The second piece to Jesus’ statement is the kingdom of God. To the Jews, the Kingdom of God was a big deal. Nicodemus is greatly confused and concerned. He wants to see and enter the Kingdom of God, but he has no idea what Jesus is talking about. He’s nervous and confused, just as you and I would have been.
Nicodemus Asks The Obvious
Nicodemus is grasping at straws here. He doesn’t know what Jesus is talking about and he assumes (as you and I would) that Jesus is telling him that he must be physically reborn. (John 3:4)
What Nicodemus doesn’t understand is that Jesus isn’t talking about a physical rebirth, rather a spiritual one.
What Jesus is driving at is that in order to enter the kingdom of God you must be reborn. Why? Because Nicodemus, as good as he was, was sinful. He was united with sin, he was one with death. Therefore he could not enter into life, the kingdom. (John 3:5-8)
For more about sin and it’s seriousness check out: What Is Sin?
But Nicodemus still doesn’t get it (John 3:9). Let’s not point the finger, we live on this side of the cross. If we were in his shoes we too would be struggling with this idea.
Jesus offers a rebuke (John 3:10). But I don’t think he’s angry. I think Jesus is more frustrated that even the religious elite didn’t get it.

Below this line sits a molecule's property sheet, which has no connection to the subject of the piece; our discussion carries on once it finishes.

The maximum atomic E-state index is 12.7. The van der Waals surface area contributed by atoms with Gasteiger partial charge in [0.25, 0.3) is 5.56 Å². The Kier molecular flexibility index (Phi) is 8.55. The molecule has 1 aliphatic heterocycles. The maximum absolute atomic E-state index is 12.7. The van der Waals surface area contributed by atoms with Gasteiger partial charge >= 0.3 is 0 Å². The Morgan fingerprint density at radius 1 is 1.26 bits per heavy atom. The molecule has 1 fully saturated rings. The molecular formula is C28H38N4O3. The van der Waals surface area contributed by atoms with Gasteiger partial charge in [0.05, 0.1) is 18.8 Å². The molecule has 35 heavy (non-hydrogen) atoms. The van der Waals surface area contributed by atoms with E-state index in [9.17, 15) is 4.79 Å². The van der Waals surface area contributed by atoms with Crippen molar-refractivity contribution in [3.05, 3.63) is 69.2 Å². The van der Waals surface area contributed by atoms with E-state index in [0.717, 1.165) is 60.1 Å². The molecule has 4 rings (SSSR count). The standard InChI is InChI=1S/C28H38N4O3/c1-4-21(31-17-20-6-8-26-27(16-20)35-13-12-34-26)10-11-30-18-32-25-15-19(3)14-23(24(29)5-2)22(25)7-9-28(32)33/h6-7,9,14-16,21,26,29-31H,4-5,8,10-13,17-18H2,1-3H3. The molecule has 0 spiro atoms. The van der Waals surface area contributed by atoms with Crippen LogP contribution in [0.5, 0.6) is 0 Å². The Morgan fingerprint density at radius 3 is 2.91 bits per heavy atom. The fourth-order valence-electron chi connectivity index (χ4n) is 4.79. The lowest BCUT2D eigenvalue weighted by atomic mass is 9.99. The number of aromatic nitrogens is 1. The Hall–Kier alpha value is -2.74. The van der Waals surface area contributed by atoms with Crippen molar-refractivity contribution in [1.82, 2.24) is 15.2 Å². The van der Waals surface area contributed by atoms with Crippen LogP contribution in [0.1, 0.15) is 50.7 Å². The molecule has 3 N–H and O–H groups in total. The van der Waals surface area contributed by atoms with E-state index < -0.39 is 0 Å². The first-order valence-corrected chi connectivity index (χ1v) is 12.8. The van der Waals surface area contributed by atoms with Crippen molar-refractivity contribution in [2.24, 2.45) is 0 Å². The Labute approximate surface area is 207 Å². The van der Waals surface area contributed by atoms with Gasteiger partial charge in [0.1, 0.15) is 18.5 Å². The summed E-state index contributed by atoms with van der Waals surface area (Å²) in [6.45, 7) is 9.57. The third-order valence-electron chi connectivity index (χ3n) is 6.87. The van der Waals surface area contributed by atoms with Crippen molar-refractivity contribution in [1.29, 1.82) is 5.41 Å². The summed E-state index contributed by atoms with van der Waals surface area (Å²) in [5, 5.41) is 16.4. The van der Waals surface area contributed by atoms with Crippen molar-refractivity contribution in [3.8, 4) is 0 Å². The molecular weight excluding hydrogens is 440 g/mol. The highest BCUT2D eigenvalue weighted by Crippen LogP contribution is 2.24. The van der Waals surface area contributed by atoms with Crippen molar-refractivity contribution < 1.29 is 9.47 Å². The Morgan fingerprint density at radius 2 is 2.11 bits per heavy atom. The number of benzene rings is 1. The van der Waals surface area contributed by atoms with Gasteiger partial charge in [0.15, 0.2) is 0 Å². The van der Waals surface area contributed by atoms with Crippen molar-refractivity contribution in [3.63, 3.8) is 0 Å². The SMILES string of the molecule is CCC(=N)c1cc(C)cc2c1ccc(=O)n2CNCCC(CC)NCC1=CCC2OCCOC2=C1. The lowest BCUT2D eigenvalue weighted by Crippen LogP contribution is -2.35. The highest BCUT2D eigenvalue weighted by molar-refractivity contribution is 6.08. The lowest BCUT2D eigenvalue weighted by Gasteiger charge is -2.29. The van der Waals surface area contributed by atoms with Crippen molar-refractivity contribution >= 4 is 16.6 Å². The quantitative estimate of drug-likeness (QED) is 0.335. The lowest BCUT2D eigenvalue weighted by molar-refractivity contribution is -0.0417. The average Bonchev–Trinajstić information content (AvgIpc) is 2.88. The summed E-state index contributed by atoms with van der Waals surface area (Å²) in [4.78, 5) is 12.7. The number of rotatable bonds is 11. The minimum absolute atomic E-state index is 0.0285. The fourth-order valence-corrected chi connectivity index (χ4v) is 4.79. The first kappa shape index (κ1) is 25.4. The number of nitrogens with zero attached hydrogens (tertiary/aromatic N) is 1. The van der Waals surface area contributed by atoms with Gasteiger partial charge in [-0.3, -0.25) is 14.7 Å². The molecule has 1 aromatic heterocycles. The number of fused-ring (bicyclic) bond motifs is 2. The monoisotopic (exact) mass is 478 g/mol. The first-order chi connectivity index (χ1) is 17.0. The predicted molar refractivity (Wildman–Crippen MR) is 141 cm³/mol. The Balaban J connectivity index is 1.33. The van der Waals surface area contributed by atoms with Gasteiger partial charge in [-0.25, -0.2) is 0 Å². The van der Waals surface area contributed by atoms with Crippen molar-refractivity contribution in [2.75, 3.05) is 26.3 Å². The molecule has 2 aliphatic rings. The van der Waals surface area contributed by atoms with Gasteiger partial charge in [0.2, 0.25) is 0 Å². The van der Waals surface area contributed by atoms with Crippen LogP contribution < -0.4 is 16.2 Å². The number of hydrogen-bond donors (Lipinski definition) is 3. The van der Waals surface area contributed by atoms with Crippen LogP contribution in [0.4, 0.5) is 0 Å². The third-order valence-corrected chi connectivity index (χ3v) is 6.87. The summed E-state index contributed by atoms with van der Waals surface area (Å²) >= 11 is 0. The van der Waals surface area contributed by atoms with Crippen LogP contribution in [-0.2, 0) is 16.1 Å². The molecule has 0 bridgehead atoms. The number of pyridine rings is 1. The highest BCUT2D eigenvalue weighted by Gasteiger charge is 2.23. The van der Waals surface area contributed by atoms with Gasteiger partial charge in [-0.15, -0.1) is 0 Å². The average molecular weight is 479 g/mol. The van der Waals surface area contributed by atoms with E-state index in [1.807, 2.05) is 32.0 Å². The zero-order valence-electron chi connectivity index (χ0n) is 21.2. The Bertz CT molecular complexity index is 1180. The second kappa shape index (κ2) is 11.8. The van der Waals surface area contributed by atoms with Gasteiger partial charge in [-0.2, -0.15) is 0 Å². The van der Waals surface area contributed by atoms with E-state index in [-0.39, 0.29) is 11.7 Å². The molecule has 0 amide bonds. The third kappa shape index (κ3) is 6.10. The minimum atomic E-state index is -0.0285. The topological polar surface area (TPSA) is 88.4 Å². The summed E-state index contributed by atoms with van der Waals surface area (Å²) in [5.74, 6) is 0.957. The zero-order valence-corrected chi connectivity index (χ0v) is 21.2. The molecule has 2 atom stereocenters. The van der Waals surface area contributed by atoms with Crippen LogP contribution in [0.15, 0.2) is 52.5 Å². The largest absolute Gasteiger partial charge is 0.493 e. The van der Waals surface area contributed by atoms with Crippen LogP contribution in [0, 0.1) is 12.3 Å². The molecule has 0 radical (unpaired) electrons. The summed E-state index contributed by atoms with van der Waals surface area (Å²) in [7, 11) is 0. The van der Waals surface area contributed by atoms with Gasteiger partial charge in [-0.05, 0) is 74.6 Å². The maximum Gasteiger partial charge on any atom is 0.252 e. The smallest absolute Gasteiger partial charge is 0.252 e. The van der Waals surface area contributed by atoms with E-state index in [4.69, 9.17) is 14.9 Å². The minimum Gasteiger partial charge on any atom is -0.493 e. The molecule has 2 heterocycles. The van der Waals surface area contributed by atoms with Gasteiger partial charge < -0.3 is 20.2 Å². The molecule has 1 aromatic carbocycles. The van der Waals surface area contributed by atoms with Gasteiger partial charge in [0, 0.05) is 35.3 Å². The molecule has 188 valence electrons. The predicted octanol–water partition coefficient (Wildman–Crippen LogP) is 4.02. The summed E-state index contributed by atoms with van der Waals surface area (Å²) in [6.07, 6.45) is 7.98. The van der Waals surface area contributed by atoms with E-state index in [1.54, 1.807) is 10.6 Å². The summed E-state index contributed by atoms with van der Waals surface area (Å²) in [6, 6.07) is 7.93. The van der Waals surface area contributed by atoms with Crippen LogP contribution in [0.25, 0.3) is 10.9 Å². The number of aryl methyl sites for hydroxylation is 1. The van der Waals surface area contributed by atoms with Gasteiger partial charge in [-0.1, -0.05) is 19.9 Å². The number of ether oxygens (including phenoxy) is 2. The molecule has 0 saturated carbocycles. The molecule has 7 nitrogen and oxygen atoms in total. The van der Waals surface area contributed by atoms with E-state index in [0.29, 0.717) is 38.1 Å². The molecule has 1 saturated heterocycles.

But I don’t think Jesus is mad at Nicodemus. What Jesus is talking about is an entirely new concept. It is something different than the way anyone was living or thinking about God. It’s a new way of life, a new way of approaching God, it was a new system.
This new birth can only come from above. And it changes everything.
But Nicodemus still doesn’t get it.
Jesus breaks it down even further (John 3:11-15).
This time Jesus references a story that many of us don’t know, but Nicodemus was very familiar with.
What Jesus does is brilliant. In John 3:14-15 Jesus refers to Numbers 21:4-9. Let me briefly explain the story, because it’s significant.
In Numbers 21 God had just delivered the Israelites victory over their enemies and now they are on the move as God guides them. But human nature kicks in and the Israelites start to complain… About everything.
So God sent in snakes. Yes, snakes. And they go around biting all these complainers. Maybe an idea for you the next time your kids complain…
The strategy works, the Israelites repent. God instructs Moses to build a bronze snake and put it on a pole in the middle of the camp. Whoever looks at the snake will be healed.
Think about that picture. A snake was lifted up on a wooden pole. All who looked to it were healed. Sound familiar?
Soon Jesus would be lifted up in a similar fashion. And all who look to him will be saved.
Nicodemus wouldn’t understand this at this moment, but in a short while when he saw Jesus hanging on the cross it all would make sense.
Jesus on the cross is the way to the spiritual rebirth. He’s the way to the kingdom.
But Jesus is just getting started. What he says next is not only the most famous verse but one of the most important theological points in the Bible.